Remember, your ultimate goal is to make sure the client leaves feeling respected and appreciated. This in turn will keep them respecting and appreciating your studio! A positive conversation will make them more likely to return and keep them speaking highly of your studio to others.

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Posted by on Jun 20, 2013 in Becoming a Teacher, Business & Education, Dana Auriemma, Featured, Freelance, Owning a Studio | 0 comments

What It Really Takes To Teach With Class

What It Really Takes To Teach With Class

By Dana Auriemma

I took my first aerobics class 14 years ago and since then, I’ve had more fitness instructors than I can remember. And I’ve seen some very un-classy behavior that ranged from annoying to no-way-I’m-going-to- return-for-this. But on the flip side, I’ve also had a few incredible instructors. Instructors that were great not just for what they taught, but how they taught. They taught in a way that made my entire experience with them amazing. They truly taught with class.

So let’s talk about what it really means to teach with class.

1. The basics should be a no-brainer.

Be at the studio before your clients arrive and pleasant to get close to! (Be clean, covered, groomed and smelling fresh.) Plan what you want to work on with your clients that day and arrange all equipment and props as best you can prior to starting. And always, always start and end on time. This is Teaching 101 but many instructors still fail to do these things consistently.

2. Be awesome with your attitude.

You should look happy, calm and focused. Leave your personal stories, your moods and your issues at home. Clients pay for time that is about them, not you. Be generous with your smiles and laughter and make it clear that you love your job. Under no circumstances should you talk about what’s going on with other instructors, clients, the owner or private studio business. This makes the studio and you look bad.

3. Check-in before diving in.

Check on how your client or class is physically and mentally feeling every day. See what they might be in the mood for in terms of exercises as well as teaching style. If they are craving a big physical challenge then pull out some extra energy and motivating skills. If they’ve had a horrible day and look like they need a hug, dial into your soothing voice and offer extra support and compliments during the session. Take time to see what your clients need most and be prepared to deliver it.

4. Aim for the sweet spot with corrections and critiques.

Studios and instructors vary greatly when it comes to how much they correct and critique. Ideally, there is a sweet spot but the tough truth is that it varies by client…and it even changes for each client over time. Some clients have a more difficult time hearing comments about their body and being told what is ‘wrong’ or needs to be ‘fixed.’ Other clients enjoy it and embrace it in a positive manner. And sometimes, a client who once embraced corrections and critiques is now less tolerant or vice versa. The best approach is to overall aim for balance but also get to know your clients and read their reactions to determine if you should dial it up or tone it down each time you work with them. Be ready to quickly swap a correction for a compliment or the other way around.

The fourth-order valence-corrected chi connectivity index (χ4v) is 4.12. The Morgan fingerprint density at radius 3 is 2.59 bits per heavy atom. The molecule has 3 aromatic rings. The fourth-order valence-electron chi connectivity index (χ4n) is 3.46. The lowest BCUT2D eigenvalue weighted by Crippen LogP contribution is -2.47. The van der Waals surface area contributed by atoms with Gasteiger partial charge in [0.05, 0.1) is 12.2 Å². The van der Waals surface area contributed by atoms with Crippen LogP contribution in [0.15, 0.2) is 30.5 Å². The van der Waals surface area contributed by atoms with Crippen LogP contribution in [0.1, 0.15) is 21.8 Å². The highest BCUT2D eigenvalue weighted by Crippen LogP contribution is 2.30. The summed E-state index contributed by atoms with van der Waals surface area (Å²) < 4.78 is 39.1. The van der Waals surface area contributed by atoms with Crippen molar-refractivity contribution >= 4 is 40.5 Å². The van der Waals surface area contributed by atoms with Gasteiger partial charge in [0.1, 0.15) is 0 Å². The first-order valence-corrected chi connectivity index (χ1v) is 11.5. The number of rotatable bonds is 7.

5. Watch your language.

I’ve heard teachers say things that sometimes make me cringe. It’s a slippery slope as instructors develop close relationships with their clients and discussions about the body can get a little personal. It’s easy to let the language get too casual. But don’t. Have pride in your education and your profession. Speak as clearly, professionally and intelligently as you can and use language that earns you the respect of everyone around you.

6. Be confident when you’re hands-on.

Teachers provide hands-on help for their clients in many different ways. Whether it’s guiding them into a position or helping them find and fire a specific muscle. This aspect of teaching should of course be explained during the very first session so expectations are set. But to help clients feel totally comfortable with hands-on help, teachers need to touch with confidence. This means knowing exactly what and how you are using your hands to guide them and applying the right amount of pressure (not too much, but not too little). If you’re not yet confident with this part of teaching, reach out for help from your fellow instructors or find a workshop to strengthen this skill.

7. Have the memory of an elephant…or take good notes!

To show clients they are important and always teach the best session you can, remember the previous one! Nothing feels more cold or impersonal to the client than having to remind their instructor that they have an injury or what they worked on the week before. So if you are teaching a lot of clients and it becomes too much to remember, start taking notes. Scheduling software programs like MindBody® have built-in note capabilities or just use notebooks and folders. Take 2 minutes after each session or the end of the day to jot down highlights of what you worked on and any special issues. Glance at it when the client comes in next and you’ll be good to go!

I’d love to hear from you! What does it mean to you to teach with class?